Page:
Wednesday, September 24, 2008

Cycling to be Green?

What if you did something because you’re passionate about it and not because it’s “green”? But, that passionate thing you do contributes to greening our lifestyle, culture and environment. My passion is cycling and as a result of a few years mountain biking and then switching over to what we in the U.S. call “road biking” I extended this passion to commuting. I started not because of rising oil prices, traffic congestion, increased carbon emissions but simply because I like to ride.

I must admit, given my travel schedule and other family commitments, my goal is modest by cycling at least 1 day a week but it’s a start. However, I’m looking at ways to increase that goal. For example, I’m encouraging my 10 year old daughter to cycle to school. We could ride together (on separate bikes), I would drop her off at school, then I would continue on to work and repeat the reverse later that afternoon. I’ll have to report back on the success of this one! Or, having my wife join me on her bike for a trip to the grocery store.

As you might begin to see, for me, this is more about developing a culture around cycling – starting with my family – than being a green activist. At one point I was sharing with Greenette my passion and admitted it wasn’t my primary goal to make a difference in terms of being green but for the other reasons I’ve noted. For a moment I felt guilty or that maybe I should be telling people I decided to cycle to work because it’s more sustainable. Even the local NBC affiliate interviewed me for a story on Georgia’s economy hoping that I’d confess to “selling my car in exchange for a bike” in a response to the high gas prices. Greenette helped me see that we all can make a difference and it doesn’t have to start with saving the planet. Instead, it’s ok to find something you’re passionate about and then see how that can translate into improving our world – whether it’s reducing carbon emissions, improving your health, improving our culture or spending more time with your daughter.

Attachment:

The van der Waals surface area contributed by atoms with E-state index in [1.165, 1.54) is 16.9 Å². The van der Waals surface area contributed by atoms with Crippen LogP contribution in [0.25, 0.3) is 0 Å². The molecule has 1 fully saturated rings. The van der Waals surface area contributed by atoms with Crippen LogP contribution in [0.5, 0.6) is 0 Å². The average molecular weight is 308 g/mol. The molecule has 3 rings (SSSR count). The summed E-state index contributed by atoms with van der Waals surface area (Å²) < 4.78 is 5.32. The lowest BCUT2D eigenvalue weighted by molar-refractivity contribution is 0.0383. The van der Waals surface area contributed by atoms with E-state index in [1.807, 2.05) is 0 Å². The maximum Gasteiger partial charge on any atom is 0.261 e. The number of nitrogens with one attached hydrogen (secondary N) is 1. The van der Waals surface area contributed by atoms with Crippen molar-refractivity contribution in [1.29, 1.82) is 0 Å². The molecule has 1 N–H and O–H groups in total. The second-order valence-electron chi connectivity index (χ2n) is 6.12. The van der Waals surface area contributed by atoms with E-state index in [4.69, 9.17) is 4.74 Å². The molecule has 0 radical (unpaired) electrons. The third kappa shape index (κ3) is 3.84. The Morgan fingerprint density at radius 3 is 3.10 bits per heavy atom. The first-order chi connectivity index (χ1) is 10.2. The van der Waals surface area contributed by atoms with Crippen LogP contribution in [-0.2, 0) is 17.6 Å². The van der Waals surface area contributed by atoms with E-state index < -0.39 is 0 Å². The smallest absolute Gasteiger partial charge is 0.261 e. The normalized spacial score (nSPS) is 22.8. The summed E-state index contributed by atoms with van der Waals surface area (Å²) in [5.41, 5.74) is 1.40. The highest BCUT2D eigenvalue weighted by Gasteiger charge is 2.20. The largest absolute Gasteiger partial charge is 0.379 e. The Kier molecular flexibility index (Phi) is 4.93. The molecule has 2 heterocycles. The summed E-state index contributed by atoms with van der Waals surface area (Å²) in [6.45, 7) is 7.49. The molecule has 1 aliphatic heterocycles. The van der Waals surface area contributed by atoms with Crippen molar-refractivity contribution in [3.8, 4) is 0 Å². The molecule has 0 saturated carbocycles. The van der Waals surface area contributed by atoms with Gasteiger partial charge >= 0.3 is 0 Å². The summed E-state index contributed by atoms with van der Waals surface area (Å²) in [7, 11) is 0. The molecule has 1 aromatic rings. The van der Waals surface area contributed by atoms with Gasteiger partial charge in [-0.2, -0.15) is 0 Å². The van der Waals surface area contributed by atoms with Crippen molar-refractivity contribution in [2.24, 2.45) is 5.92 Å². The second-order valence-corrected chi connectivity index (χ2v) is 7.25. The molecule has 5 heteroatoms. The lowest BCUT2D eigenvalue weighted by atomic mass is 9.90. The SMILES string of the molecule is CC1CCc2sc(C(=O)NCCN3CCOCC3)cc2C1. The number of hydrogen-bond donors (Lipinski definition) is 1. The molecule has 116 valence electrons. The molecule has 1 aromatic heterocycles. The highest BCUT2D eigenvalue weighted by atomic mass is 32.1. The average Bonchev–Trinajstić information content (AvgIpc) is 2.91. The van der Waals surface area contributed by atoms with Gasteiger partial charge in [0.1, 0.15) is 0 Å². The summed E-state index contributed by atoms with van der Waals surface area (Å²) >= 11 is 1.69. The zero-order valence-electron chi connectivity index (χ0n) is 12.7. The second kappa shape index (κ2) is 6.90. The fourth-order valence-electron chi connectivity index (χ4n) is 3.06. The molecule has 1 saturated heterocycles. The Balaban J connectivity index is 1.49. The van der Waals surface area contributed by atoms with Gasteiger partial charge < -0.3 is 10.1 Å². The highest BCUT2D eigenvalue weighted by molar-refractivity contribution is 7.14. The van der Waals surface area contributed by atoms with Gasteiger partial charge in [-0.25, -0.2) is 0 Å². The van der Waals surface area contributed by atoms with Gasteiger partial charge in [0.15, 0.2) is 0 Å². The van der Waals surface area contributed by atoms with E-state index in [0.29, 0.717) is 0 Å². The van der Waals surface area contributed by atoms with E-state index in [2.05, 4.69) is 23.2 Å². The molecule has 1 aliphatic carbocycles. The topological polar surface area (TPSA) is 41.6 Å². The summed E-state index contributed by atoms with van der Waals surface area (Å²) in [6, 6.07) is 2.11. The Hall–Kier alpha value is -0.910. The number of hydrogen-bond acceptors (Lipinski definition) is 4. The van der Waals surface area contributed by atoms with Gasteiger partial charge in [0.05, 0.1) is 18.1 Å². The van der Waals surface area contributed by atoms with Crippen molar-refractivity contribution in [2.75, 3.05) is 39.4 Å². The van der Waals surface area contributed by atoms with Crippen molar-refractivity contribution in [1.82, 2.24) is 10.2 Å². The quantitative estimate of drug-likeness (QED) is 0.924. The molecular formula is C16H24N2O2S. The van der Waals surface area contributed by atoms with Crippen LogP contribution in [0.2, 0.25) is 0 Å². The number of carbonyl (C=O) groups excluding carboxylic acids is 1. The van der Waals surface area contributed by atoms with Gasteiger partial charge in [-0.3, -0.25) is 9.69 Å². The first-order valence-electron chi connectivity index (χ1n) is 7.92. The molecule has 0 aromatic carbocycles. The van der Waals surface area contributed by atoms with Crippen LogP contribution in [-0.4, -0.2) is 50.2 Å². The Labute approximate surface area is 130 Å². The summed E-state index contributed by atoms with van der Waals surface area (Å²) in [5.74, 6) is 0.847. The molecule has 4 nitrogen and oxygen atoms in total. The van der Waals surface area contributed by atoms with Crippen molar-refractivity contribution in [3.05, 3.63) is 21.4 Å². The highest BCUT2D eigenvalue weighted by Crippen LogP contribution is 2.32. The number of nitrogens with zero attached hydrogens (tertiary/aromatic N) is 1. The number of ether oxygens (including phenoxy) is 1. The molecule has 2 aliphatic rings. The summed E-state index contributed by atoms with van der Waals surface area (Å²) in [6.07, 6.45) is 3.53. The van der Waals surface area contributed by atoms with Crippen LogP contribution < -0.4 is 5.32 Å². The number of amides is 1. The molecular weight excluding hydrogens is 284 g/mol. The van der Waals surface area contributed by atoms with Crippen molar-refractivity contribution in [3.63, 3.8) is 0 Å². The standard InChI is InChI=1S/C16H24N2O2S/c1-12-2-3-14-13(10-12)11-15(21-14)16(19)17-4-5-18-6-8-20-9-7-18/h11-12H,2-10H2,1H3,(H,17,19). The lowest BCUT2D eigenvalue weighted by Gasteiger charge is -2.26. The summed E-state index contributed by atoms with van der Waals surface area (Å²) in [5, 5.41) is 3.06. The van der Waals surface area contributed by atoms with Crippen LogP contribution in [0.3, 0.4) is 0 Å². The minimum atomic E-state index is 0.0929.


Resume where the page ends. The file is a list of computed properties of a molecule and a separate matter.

If you think cycling has to be complicated as we in the U.S. have made it out to be, I suggest you check out Mikael Colville-Andersen’s two blogs about cycling in Copenhagen: and He’s also written a piece for the LA Times Blog Over there, cycling is just part of their culture and it does not require a high end bike, special clothes or even a helmet (gasp!). The bikes are functional, easy to ride and you don’t have to give up fashion. It’s just part of their culture and one we can learn from.


Anonymous said...

Years ago our family bought my father a mountain bike that he has made some mods to in order to make it more of a commuter. He's been riding to work now for about 10 years. He's 50s and is in great shape. Good for the environment and good for the heart.

Anonymous said...

About time people understand that you can only abuse this planet for so long, you would not expect to treat your home in the same way and expect it to be fine.

thank you

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